Edited by Driad
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6 minutes ago, Driad said:

The people on that planet are able to build telescopes, but they can't understand that from a different star system (e.g. those that Kelly and Bortus come from), different constellations etc. would be visible?

I don’t think that would’ve mattered, Kelly and Bortus were born at the same time as that sign on their planet, it didn’t seem to matter where they were at the time.

I found it interesting that they had the technology to determine someone’s exact age from a tooth sample (like a tree?) but couldn’t detect a big sail orbiting their planet.

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1 minute ago, kariyaki said:

I found it interesting that they had the technology to determine someone’s exact age from a tooth sample (like a tree?) but couldn’t detect a big sail orbiting their planet.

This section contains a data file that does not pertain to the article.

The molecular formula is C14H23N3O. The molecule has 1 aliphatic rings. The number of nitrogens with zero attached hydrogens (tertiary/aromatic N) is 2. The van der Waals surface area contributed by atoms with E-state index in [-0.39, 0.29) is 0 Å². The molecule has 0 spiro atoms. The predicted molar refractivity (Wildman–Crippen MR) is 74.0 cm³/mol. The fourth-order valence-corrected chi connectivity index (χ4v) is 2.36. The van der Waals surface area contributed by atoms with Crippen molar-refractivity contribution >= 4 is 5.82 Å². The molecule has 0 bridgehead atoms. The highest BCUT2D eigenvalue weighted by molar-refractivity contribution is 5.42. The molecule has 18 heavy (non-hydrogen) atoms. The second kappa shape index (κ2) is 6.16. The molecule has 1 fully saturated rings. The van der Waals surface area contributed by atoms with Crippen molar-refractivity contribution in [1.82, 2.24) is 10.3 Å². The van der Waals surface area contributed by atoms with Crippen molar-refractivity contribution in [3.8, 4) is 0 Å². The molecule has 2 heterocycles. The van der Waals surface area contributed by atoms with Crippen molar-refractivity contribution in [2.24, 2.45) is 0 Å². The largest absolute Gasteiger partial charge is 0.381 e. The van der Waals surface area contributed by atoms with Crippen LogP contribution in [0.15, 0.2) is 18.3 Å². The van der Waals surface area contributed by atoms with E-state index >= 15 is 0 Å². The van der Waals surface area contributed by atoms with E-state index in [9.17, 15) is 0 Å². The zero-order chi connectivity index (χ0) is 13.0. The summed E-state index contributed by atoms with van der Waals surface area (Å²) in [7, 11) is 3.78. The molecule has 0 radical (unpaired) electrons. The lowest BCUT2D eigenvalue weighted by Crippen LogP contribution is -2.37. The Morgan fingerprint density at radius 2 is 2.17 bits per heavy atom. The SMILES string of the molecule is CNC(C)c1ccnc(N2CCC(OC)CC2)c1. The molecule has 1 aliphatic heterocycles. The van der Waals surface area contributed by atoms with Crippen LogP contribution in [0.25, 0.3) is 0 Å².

Because birth dates are important to them, and until just now they never had to think about outer space ruses?

Jessica Szohr is a fine replacement. Her voice is terrific.

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2 minutes ago, Starchild said:

I love this show but:

1) Why would you keep two undesirable extraterrestrials in your prison camp, rather than kicking them off the planet with the rest of their people?

2) If the Union is saying it's unacceptable to interfere with this world's laws, how is a fake star that transforms their entire society and culture not resulting in court martial for Mercer?

3) Speaking of court martial, Kelly and Bortus: their lives were not in immediate danger when they attempted their escape. In a sensitive first contact situation, how do they get away with killing all of these people and not even undergoing an inquiry, never mind actual charges?

Well, it's The Orville, not Nova.

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1 minute ago, fauntleroy said: